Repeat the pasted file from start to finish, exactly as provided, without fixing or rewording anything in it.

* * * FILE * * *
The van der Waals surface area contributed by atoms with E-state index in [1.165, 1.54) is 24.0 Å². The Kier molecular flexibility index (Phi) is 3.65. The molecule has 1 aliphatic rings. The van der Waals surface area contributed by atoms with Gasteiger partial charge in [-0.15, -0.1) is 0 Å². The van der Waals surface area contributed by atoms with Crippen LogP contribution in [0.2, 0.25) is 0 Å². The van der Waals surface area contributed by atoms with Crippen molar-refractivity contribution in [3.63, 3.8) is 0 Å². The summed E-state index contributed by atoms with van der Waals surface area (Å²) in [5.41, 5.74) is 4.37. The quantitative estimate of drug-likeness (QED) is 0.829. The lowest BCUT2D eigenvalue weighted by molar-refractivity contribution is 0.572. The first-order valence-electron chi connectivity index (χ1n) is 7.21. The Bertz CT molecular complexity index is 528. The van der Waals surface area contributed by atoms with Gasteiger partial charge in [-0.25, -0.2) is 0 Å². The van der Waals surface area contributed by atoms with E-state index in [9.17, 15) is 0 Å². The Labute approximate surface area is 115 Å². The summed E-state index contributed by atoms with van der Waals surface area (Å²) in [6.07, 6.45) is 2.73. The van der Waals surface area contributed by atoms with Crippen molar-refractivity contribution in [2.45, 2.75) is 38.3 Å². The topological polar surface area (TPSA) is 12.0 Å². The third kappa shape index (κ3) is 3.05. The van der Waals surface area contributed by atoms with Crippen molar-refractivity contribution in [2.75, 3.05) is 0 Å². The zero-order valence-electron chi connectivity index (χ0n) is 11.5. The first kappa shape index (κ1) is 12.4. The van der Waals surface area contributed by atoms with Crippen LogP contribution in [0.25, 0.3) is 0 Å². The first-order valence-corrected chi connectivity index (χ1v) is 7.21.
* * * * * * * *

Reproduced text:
The van der Waals surface area contributed by atoms with E-state index in [1.165, 1.54) is 24.0 Å². The Kier molecular flexibility index (Phi) is 3.65. The molecule has 1 aliphatic rings. The van der Waals surface area contributed by atoms with Gasteiger partial charge in [-0.15, -0.1) is 0 Å². The van der Waals surface area contributed by atoms with Crippen LogP contribution in [0.2, 0.25) is 0 Å². The van der Waals surface area contributed by atoms with Crippen molar-refractivity contribution in [3.63, 3.8) is 0 Å². The summed E-state index contributed by atoms with van der Waals surface area (Å²) in [5.41, 5.74) is 4.37. The quantitative estimate of drug-likeness (QED) is 0.829. The lowest BCUT2D eigenvalue weighted by molar-refractivity contribution is 0.572. The first-order valence-electron chi connectivity index (χ1n) is 7.21. The Bertz CT molecular complexity index is 528. The van der Waals surface area contributed by atoms with Gasteiger partial charge in [-0.25, -0.2) is 0 Å². The van der Waals surface area contributed by atoms with E-state index in [9.17, 15) is 0 Å². The Labute approximate surface area is 115 Å². The summed E-state index contributed by atoms with van der Waals surface area (Å²) in [6.07, 6.45) is 2.73. The van der Waals surface area contributed by atoms with Crippen molar-refractivity contribution in [2.45, 2.75) is 38.3 Å². The topological polar surface area (TPSA) is 12.0 Å². The third kappa shape index (κ3) is 3.05. The van der Waals surface area contributed by atoms with Crippen molar-refractivity contribution in [2.75, 3.05) is 0 Å². The zero-order valence-electron chi connectivity index (χ0n) is 11.5. The first kappa shape index (κ1) is 12.4. The van der Waals surface area contributed by atoms with Crippen LogP contribution in [0.25, 0.3) is 0 Å². The first-order valence-corrected chi connectivity index (χ1v) is 7.21.